Quaternions are essentially magic. With just four numbers, they can describe the position and orientation of an object in space. For example, the rotation of an object about one axis. Consecutive rotations can also be described by a quaternion.

There are many explainer articles which help to understand quaternions and their uses (they are used extensively in computer graphics, particularly in gaming). Quaternions are tough to understand but when you do, you can see why Hamilton, the Irish Mathematician who discovered them, engraved his eureka moment on the side of a bridge in Dublin.

In Igor, 3D objects are displayed in a Gizmo window. There are three keywords that allow rotation: *setQuaternion*, *setRotationMatrix* and *euler*. The focus here is on *setQuaternion*. Note that it is possible to use *appendRotation* to add successive rotations (specified using a quaternion). Here I am going to show some code to do three distinct rotations in a single quaternion.

First let’s make an object:

The code to make this object is below:

```
Function MakeATestObject()
String gizName = "testGiz"
KillWindow/Z $gizName
NewGizmo/N=$gizName
AppendToGizmo/N=$gizName/D pieWedge=pieWedge0
ModifyGizmo/N=$gizName ModifyObject=pieWedge0,objectType=pieWedge,property={ calcNormals,1}
ModifyGizmo/N=$gizName ModifyObject=pieWedge0,objectType=pieWedge,property={ rMin,0.3}
ModifyGizmo/N=$gizName ModifyObject=pieWedge0,objectType=pieWedge,property={ colorType,2}
ModifyGizmo/N=$gizName ModifyObject=pieWedge0,objectType=pieWedge,property={ topRGBA,1,0.499947,0.250019,1}
ModifyGizmo/N=$gizName ModifyObject=pieWedge0,objectType=pieWedge,property={ sidesRGBA,0.533333,0.533333,0.533333,1}
AppendToGizmo/N=$gizName/D Axes=BoxAxes,name=axes0
ModifyGizmo/N=$gizName setOuterBox={-1,1,-1,1,-1,1}
ModifyGizmo/N=$gizName scalingOption=0
ModifyGizmo/N=$gizName ModifyObject=pieWedge0,objectType=pieWedge,property={ zMin,0}
ModifyGizmo/N=$gizName ModifyObject=pieWedge0,objectType=pieWedge,property={ zMax,-1}
// AppendToGizmo/N=$gizName/D freeAxesCue={0,0,0,1},name=freeAxesCue0
ModifyGizmo/N=$gizName showAxisCue=1
End
```

Now that we have an object we can rotate it using a command like this:

```
ModifyGizmo/N=$gizName setQuaternion={0.5,0.5,0.5,0.5}
```

This is where x,y,z and w terms of the quaternion are 0.5. This will rotate the object such that the Z-axis points up, the Y-axis points right and the X-axis points forward. But how do we specify those terms?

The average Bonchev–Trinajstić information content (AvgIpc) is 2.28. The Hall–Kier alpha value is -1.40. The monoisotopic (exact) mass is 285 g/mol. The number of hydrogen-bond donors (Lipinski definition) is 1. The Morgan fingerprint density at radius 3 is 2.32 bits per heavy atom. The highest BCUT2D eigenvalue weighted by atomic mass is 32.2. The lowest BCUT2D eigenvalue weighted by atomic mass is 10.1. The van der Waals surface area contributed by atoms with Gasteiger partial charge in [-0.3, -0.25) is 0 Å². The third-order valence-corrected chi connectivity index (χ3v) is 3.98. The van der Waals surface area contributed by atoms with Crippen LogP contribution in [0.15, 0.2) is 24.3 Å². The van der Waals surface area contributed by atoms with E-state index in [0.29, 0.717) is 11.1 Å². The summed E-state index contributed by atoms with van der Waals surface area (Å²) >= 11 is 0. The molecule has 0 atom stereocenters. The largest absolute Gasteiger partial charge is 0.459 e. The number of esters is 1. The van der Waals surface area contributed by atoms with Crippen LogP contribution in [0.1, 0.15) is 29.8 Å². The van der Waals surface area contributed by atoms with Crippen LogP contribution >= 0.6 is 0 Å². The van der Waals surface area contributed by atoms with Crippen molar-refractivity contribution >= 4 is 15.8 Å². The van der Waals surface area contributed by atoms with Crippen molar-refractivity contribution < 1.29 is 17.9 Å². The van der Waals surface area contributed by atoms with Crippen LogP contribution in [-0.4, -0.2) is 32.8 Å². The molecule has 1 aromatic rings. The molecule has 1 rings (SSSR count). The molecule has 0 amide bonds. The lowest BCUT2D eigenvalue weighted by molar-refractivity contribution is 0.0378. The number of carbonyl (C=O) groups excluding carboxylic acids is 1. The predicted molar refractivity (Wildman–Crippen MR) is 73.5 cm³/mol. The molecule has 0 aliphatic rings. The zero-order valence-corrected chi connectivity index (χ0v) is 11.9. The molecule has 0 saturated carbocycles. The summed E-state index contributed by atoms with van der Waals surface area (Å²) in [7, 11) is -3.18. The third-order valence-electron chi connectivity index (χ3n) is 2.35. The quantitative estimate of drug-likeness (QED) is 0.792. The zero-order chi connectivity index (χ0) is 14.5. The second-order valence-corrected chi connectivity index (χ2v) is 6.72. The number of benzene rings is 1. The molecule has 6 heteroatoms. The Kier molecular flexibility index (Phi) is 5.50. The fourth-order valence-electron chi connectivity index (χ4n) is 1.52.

A function to set the four terms is given below. First, a 4 point wave needs to be made and fed to the function specifying the vector of the axis for rotation, and the angle. So for example, MakeQuaternion(1,0,0,pi/2,wave0) will put into wave0, the rotation of 90 degrees CCW about the X-axis.

```
Function MakeQuaternion(Ax,Ay,Az,theta,w)
Variable Ax,Ay,Az,theta
Wave w
Variable N = sqrt(Ax^2 + Ay^2 + Az^2)
w[0] = Ax * sin(theta/2)/N
w[1] = Ay * sin(theta/2)/N
w[2] = Az * sin(theta/2)/N
w[3] = cos(theta/2)
End
```

As mentioned above quaternions can be combined in a product quaternion. This code is modified from the Igor Help File.

```
Function MultiplyQuaternions(q1,q2,qr)
Wave q1,q2,qr
Variable w2 = q2[3]
Variable w1 = q1[3]
qr[3] = w2 * w1 - (q2[0] * q1[0] + q2[1] * q1[1] + q2[2] * q1[2])
Make/N=4/FREE vcross = 0
vcross[0] = (q1[1] * q2[2]) - (q1[2] * q2[1])
vcross[1] = (q1[2] * q2[0]) - (q1[0] * q2[2])
vcross[2] = (q1[0] * q2[1]) - (q1[1] * q2[0])
MatrixOP/FREE aa = w2 * q1 + w1 * q2 + vcross
qr[0] = aa[0]
qr[1] = aa[1]
qr[2] = aa[2]
Variable NN = norm(qr)
qr /= NN
End
```

In that function, three waves are specified. q1 and q2 contain the first and second rotations as quaternions and the result goes into qr.

What is really neat is that we can combine two quaternions, but then also use the result with a further quaternion to do three rotations. This gives us a single quaternion that specifies the desired position of our object.

```
Function TestIt(GizName)
String GizName
Make/O/N=4/FREE p1,p2,pr
MakeQuaternion(1,0,0,pi/2,p1) // 90 CCW about X
MakeQuaternion(0,1,0,0.75 * pi,p2) // 135 CCW about Y
MultiplyQuaternions(p1,p2,pr)
p1[] = pr[p]
MakeQuaternion(1,0,0,1.75 * pi,p2) // 315 CCW about X
MultiplyQuaternions(p1,p2,pr)
ModifyGizmo/N=$gizName setQuaternion={pr[0],pr[1],pr[2],pr[3]}
End
```

Notice how p1 gets reset as the result of the combination of p1 and p2, then combined with a third rotation (in p2) to give the final result, pr.

So TestIt() applies a quaternion that is the product of three rotations. The first is 90 degrees CCW about X, the next is 135 degrees CCW about Y (after the first rotation) and finally 315 degrees CCW about X (the new X axis after the previous two rotations). The results is the piewedge now being in the front lower middle of the cube.

This code is part of a larger project to visualise point sets in space. It needs programmatic handling of the rotations to capture images of many point sets. Quaternions are tough to understand but give excellent control over these objects. In the Igor Help File under ModifyGizmo General Settings, it offers the following advice:

You may find it easier to use the euler keyword.

Hopefully this post will help other programmers out there.

—

The post title comes from “Rotation” by Tom Verlaine off his “Cover” LP.